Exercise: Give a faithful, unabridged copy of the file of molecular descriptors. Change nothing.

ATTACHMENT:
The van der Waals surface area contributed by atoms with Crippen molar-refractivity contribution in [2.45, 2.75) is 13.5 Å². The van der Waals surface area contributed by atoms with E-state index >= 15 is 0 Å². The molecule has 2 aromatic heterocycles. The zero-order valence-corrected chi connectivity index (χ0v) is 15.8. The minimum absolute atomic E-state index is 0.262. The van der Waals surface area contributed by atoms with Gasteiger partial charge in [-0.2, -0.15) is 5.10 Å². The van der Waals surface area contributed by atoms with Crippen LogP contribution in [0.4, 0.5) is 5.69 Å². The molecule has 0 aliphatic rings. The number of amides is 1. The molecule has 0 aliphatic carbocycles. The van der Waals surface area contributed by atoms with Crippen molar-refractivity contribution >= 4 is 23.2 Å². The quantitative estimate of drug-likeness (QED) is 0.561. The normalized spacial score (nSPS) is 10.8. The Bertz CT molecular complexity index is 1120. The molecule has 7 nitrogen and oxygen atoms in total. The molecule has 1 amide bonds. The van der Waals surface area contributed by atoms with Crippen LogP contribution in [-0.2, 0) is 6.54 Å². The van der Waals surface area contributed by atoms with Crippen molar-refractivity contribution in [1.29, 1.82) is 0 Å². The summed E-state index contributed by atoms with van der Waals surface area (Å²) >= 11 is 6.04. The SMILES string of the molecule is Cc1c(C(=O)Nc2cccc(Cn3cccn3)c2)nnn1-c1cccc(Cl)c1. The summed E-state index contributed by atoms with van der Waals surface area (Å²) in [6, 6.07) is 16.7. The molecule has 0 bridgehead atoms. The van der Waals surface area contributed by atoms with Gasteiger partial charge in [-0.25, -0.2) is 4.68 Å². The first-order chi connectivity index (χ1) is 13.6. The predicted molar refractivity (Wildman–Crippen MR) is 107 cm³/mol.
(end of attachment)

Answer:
The van der Waals surface area contributed by atoms with Crippen molar-refractivity contribution in [2.45, 2.75) is 13.5 Å². The van der Waals surface area contributed by atoms with E-state index >= 15 is 0 Å². The molecule has 2 aromatic heterocycles. The zero-order valence-corrected chi connectivity index (χ0v) is 15.8. The minimum absolute atomic E-state index is 0.262. The van der Waals surface area contributed by atoms with Gasteiger partial charge in [-0.2, -0.15) is 5.10 Å². The van der Waals surface area contributed by atoms with Crippen LogP contribution in [0.4, 0.5) is 5.69 Å². The molecule has 0 aliphatic rings. The number of amides is 1. The molecule has 0 aliphatic carbocycles. The van der Waals surface area contributed by atoms with Crippen molar-refractivity contribution >= 4 is 23.2 Å². The quantitative estimate of drug-likeness (QED) is 0.561. The normalized spacial score (nSPS) is 10.8. The Bertz CT molecular complexity index is 1120. The molecule has 7 nitrogen and oxygen atoms in total. The molecule has 1 amide bonds. The van der Waals surface area contributed by atoms with Crippen LogP contribution in [-0.2, 0) is 6.54 Å². The van der Waals surface area contributed by atoms with Crippen molar-refractivity contribution in [1.29, 1.82) is 0 Å². The summed E-state index contributed by atoms with van der Waals surface area (Å²) >= 11 is 6.04. The SMILES string of the molecule is Cc1c(C(=O)Nc2cccc(Cn3cccn3)c2)nnn1-c1cccc(Cl)c1. The summed E-state index contributed by atoms with van der Waals surface area (Å²) in [6, 6.07) is 16.7. The molecule has 0 bridgehead atoms. The van der Waals surface area contributed by atoms with Gasteiger partial charge in [-0.25, -0.2) is 4.68 Å². The first-order chi connectivity index (χ1) is 13.6. The predicted molar refractivity (Wildman–Crippen MR) is 107 cm³/mol.